Democratic presidential candidate Hillary Clinton hobnobbed with Silicon Valley’s elite during her brief trip in the Bay Area this week.
The former Secretary of State touched down in California Wednesday, first stopping in Sacramento for a fundraising luncheon. The price of admittance to the exclusive fete wasn’t cheap, with diners spending upwards of $2,700 for a ticket and photo with the democratic frontrunner.
Clinton – who has been smashing Vermont senator Bernie Sanders in recent polls – then made her way to Los Altos Hills, where Stanford alumnus and prominent biologist Anne Wojcicki hosted a party in her honor. The two-hour fundraising event sold out, according to the campaign website, with tickets also coming in at $2,700.
Guests to the family-friendly affair arrived at the hilltop home in buses. Some attendees brought their children along.
"I came to get them out of school," said Karen Ratay of her granddaughters, one of whom was clearly excited for the meet-and-greet. "She said she was going to see the first girl president – she’s five."
The Republican National Committee wasted no time jibing Clinton’s fundraising trip to California, releasing a statement that attempted to bring attention back to the email scandal that has been dogging the presidential hopeful.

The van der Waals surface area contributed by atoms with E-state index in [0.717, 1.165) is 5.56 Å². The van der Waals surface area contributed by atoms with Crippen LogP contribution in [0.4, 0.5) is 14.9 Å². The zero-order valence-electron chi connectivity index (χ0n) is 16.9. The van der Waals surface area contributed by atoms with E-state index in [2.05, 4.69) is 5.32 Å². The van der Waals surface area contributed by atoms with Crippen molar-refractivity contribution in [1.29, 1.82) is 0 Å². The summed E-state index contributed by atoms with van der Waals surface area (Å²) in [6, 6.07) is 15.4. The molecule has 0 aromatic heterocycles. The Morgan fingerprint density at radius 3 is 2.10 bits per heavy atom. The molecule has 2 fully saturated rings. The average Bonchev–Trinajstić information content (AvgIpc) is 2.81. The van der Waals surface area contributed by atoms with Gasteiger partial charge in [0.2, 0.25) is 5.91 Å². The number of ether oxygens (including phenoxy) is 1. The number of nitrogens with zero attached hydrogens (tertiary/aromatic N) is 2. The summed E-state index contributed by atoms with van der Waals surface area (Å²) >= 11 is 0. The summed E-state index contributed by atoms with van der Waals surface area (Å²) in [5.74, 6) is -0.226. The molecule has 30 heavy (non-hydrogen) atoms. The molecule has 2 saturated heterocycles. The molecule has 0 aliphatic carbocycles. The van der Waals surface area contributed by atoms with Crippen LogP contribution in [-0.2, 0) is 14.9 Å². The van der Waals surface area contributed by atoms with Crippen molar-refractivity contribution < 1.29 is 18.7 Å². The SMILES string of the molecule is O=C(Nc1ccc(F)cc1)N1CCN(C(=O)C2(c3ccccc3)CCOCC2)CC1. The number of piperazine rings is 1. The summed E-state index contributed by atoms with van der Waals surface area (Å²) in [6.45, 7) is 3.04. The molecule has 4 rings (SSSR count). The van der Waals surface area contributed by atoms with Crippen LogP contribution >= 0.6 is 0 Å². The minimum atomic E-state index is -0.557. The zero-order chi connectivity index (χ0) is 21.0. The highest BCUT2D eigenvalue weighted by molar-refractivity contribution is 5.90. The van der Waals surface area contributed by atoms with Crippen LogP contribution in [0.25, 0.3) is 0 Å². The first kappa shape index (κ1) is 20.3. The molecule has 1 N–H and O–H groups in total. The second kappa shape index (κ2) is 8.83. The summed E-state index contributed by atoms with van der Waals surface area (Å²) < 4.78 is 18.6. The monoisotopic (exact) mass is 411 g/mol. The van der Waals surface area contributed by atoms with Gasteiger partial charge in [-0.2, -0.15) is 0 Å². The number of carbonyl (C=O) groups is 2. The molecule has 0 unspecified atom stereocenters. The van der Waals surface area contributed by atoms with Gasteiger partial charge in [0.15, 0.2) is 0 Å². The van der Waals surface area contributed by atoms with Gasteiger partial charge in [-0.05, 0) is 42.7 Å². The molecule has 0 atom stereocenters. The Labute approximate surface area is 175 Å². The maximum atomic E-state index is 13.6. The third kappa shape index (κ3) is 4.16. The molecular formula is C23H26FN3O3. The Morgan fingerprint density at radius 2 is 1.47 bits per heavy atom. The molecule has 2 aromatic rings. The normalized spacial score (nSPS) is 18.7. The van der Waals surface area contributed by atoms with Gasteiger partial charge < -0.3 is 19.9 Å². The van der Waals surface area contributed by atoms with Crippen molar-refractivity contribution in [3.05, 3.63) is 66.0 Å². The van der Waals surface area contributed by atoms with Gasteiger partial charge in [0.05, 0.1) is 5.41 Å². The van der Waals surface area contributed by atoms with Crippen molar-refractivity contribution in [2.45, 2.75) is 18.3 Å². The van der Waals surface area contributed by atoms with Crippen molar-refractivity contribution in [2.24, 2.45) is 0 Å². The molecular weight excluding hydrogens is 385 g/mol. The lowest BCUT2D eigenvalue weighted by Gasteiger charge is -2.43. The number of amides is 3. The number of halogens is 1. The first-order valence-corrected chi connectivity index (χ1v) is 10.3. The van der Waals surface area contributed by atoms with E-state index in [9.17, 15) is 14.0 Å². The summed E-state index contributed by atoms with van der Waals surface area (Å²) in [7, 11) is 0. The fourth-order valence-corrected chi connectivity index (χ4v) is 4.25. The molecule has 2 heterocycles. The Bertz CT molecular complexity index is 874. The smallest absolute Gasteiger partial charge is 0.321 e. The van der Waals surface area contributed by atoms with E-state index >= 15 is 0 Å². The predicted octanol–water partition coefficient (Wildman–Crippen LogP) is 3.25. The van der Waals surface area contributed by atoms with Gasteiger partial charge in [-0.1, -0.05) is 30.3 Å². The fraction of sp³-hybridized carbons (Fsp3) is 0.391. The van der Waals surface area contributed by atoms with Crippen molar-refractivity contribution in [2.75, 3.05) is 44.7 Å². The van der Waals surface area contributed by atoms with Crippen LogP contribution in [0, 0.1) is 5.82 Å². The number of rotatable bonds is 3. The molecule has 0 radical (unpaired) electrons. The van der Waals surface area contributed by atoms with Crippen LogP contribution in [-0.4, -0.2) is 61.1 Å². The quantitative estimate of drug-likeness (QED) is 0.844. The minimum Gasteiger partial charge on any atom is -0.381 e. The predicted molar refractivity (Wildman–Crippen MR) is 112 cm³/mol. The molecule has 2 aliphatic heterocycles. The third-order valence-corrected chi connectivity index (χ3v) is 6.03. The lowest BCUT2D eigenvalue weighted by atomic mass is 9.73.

"Another two-day fundraising swing in the Golden State won’t win back the trust of voters still waiting for answers from Hillary Clinton as she continues dodging questions on the growing investigation into her secret email server," said Ninio Fetalvo, a spokesperson for the RNC.
Clinton supporters and opposers also were vocal about the trip, with many of them flocking to social media to provide a mixture of support and critique.
She will depart from the Golden State Thursday after attending an event in Napa. Former Austrian ambassador Kathryn Hall will be playing host at Hall Winery, where tickets will be sold for a comparatively modest $1,000.
This isn't Clinton's first trip to the Bay Area.
Newly re-elected San Francisco mayor Ed Lee hosted a reception in early August, and Clinton was also in town later in September for an event in Palo Alto.
Public events have been minimal, but political expert Larry Gerston believes that’s part of Clinton's plan.
"There will be a time when she campaigns here," he said. "When it comes time to collect electoral votes, in the fall of next year. Right now, California serves her purpose best if she can collect as much money as she can and spend it, even next door in Nevada to help her in those early primaries."